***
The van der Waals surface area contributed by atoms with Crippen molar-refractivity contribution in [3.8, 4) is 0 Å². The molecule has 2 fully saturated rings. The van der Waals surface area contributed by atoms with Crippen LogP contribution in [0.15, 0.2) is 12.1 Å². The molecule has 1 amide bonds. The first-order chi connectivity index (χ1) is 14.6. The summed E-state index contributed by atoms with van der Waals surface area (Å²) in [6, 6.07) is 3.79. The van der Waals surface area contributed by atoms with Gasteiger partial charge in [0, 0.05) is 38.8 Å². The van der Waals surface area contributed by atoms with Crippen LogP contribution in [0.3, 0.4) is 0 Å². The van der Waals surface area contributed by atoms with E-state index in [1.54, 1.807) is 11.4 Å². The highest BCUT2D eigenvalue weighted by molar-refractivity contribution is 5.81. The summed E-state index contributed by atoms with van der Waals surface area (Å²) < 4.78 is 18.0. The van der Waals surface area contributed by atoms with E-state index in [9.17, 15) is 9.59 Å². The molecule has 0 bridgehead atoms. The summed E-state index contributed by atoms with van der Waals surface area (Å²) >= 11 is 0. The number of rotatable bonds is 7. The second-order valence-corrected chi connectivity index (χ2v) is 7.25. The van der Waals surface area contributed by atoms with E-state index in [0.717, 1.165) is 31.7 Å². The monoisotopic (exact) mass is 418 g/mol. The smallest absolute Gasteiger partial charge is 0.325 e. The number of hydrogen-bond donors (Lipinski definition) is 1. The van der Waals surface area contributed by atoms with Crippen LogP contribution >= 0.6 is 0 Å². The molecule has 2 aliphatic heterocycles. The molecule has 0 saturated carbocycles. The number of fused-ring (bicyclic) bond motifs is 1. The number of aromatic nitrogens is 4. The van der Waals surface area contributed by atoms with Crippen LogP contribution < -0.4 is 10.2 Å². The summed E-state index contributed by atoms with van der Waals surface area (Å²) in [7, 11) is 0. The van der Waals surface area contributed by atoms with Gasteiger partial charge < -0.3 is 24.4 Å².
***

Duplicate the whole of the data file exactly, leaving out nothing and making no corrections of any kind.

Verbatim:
The van der Waals surface area contributed by atoms with Crippen molar-refractivity contribution in [3.8, 4) is 0 Å². The molecule has 2 fully saturated rings. The van der Waals surface area contributed by atoms with Crippen LogP contribution in [0.15, 0.2) is 12.1 Å². The molecule has 1 amide bonds. The first-order chi connectivity index (χ1) is 14.6. The summed E-state index contributed by atoms with van der Waals surface area (Å²) in [6, 6.07) is 3.79. The van der Waals surface area contributed by atoms with Gasteiger partial charge in [0, 0.05) is 38.8 Å². The van der Waals surface area contributed by atoms with Crippen LogP contribution in [0.3, 0.4) is 0 Å². The van der Waals surface area contributed by atoms with E-state index in [1.54, 1.807) is 11.4 Å². The highest BCUT2D eigenvalue weighted by molar-refractivity contribution is 5.81. The summed E-state index contributed by atoms with van der Waals surface area (Å²) < 4.78 is 18.0. The van der Waals surface area contributed by atoms with E-state index in [9.17, 15) is 9.59 Å². The molecule has 0 bridgehead atoms. The summed E-state index contributed by atoms with van der Waals surface area (Å²) >= 11 is 0. The number of rotatable bonds is 7. The second-order valence-corrected chi connectivity index (χ2v) is 7.25. The van der Waals surface area contributed by atoms with E-state index in [0.717, 1.165) is 31.7 Å². The monoisotopic (exact) mass is 418 g/mol. The smallest absolute Gasteiger partial charge is 0.325 e. The number of hydrogen-bond donors (Lipinski definition) is 1. The van der Waals surface area contributed by atoms with Crippen LogP contribution >= 0.6 is 0 Å². The molecule has 2 aliphatic heterocycles. The molecule has 0 saturated carbocycles. The number of fused-ring (bicyclic) bond motifs is 1. The number of aromatic nitrogens is 4. The van der Waals surface area contributed by atoms with Crippen LogP contribution < -0.4 is 10.2 Å². The summed E-state index contributed by atoms with van der Waals surface area (Å²) in [7, 11) is 0. The van der Waals surface area contributed by atoms with Gasteiger partial charge < -0.3 is 24.4 Å².